On Friday I toured potential flood sites in the Fairfax Drainage District (FDD) of Kansas City, Kansas, as local preparations are under way for coming high water. Nearly 150 businesses are protected by the flood wall, and given concerns about the integrity of the wall, I wanted to get a first-hand look at the area. The flood wall has been diagnosed with a minor flaw by the U.S. Army Corps of Engineers (Corps), but at this time officials with the Corps and FDD believe the wall should hold.
It is of the utmost importance that local and federal officials identify how to repair this wall permanently and prevent future flood damage. As Congress works through the fiscal year 2012 appropriations process and identifies how to eliminate excessive spending, it is important that sufficient funding remain available in the budget for important infrastructure projects like the Fairfax flood wall that protect communities from a multi-billion dollar disaster.
Special thanks to John Grothaus, chief of planning in the U.S. Army Corps of Engineers’ Kansas City district for giving me an overview of ongoing efforts in the area to prepare for coming high water. Thanks to the owners of KC Abrasive and Go Green Carpet Recycling for giving me the opportunity to tour their facilities and learn more about the businesses. Thanks to several local officials for joining me on the tour, including John Jurcyk and Mike Taylor from the Unified Government of Wyandotte County and Kansas City, Kansas; President Marty Quinn of the Fairfax Drainage District; FDD General Manager Steve Dailey; and Fairfax Industrial Association Executive Director Chuck Schlitter. Click here to view a photo from my visit.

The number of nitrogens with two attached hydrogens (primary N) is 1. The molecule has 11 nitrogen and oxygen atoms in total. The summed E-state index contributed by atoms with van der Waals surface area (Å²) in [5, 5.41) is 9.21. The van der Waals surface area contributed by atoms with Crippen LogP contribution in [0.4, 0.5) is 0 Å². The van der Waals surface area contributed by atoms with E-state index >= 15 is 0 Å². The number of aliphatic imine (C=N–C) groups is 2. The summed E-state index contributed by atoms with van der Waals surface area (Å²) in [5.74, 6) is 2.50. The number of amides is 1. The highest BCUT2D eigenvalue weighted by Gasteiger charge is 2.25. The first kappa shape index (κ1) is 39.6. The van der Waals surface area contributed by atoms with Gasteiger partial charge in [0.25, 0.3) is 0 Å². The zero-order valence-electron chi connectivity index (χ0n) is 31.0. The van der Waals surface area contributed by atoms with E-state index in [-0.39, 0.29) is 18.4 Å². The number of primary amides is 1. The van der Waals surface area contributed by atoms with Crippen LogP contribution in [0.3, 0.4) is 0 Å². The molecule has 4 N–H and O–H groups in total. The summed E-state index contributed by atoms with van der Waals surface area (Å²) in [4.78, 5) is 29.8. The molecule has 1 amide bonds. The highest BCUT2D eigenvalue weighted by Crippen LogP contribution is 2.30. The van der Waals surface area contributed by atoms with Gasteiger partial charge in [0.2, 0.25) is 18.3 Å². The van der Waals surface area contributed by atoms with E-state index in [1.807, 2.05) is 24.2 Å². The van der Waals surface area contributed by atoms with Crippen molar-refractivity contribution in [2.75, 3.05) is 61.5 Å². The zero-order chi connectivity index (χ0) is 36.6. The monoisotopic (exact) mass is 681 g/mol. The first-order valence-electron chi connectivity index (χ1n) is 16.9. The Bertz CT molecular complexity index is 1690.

On Saturday morning, I enjoyed participating in the 2011 Prairiesta in Russell, in celebration of the 140th anniversary of Russell County and the 150th anniversary of Kansas. The community has celebrated this event every 10 years since 1941 to commemorate the founding of Russell County in 1817.
Known as the birthplace of former U.S. Senator Bob Dole and former U.S. Senator Arlen Specter – it was a special honor to join them, as well as Governor Sam Brownback and former U.S. Senator Elizabeth Dole, in celebrating the rich history of Russell County. Thanks to the countless local residents who volunteered their time to put together such an extraordinary celebration. Special thanks to Parade Committee Chairman Troy Waymaster and Prairiesta Steering Committee Co-Chairpersons Jerry and Patty Driscoll for inviting me to partake in the celebration. Also, thanks to Patrick Hilger for driving the vehicle I rode in during the parade. Click here to view a photo of the five former and current U.S. Senators who attended the event.